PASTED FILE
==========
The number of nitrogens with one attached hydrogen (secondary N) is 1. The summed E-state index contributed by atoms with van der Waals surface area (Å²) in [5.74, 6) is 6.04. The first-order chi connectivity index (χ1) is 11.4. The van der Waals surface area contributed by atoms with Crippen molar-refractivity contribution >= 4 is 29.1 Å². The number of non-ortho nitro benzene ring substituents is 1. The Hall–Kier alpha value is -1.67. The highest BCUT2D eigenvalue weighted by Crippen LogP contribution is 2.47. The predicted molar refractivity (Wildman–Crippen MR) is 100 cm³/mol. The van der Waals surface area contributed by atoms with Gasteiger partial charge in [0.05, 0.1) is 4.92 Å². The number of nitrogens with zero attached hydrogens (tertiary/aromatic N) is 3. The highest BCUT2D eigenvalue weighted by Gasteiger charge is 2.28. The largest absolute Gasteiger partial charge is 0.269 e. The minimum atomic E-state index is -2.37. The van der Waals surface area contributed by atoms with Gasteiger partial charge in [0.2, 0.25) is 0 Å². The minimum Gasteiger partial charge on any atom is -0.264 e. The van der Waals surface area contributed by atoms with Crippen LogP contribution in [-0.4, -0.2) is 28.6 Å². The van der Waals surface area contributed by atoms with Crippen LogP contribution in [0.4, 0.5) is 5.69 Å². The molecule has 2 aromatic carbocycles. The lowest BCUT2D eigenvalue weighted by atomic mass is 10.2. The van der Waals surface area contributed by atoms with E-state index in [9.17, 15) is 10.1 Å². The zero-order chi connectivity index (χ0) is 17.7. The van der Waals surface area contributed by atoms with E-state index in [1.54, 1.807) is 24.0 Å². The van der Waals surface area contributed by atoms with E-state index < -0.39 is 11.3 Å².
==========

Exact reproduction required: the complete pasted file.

The number of nitrogens with one attached hydrogen (secondary N) is 1. The summed E-state index contributed by atoms with van der Waals surface area (Å²) in [5.74, 6) is 6.04. The first-order chi connectivity index (χ1) is 11.4. The van der Waals surface area contributed by atoms with Crippen molar-refractivity contribution >= 4 is 29.1 Å². The number of non-ortho nitro benzene ring substituents is 1. The Hall–Kier alpha value is -1.67. The highest BCUT2D eigenvalue weighted by Crippen LogP contribution is 2.47. The predicted molar refractivity (Wildman–Crippen MR) is 100 cm³/mol. The van der Waals surface area contributed by atoms with Gasteiger partial charge in [0.05, 0.1) is 4.92 Å². The number of nitrogens with zero attached hydrogens (tertiary/aromatic N) is 3. The highest BCUT2D eigenvalue weighted by Gasteiger charge is 2.28. The largest absolute Gasteiger partial charge is 0.269 e. The minimum atomic E-state index is -2.37. The van der Waals surface area contributed by atoms with Gasteiger partial charge in [0.2, 0.25) is 0 Å². The minimum Gasteiger partial charge on any atom is -0.264 e. The van der Waals surface area contributed by atoms with Crippen LogP contribution in [-0.4, -0.2) is 28.6 Å². The van der Waals surface area contributed by atoms with Crippen LogP contribution in [0.4, 0.5) is 5.69 Å². The molecule has 2 aromatic carbocycles. The lowest BCUT2D eigenvalue weighted by atomic mass is 10.2. The van der Waals surface area contributed by atoms with E-state index in [9.17, 15) is 10.1 Å². The zero-order chi connectivity index (χ0) is 17.7. The van der Waals surface area contributed by atoms with E-state index in [1.54, 1.807) is 24.0 Å². The van der Waals surface area contributed by atoms with E-state index < -0.39 is 11.3 Å².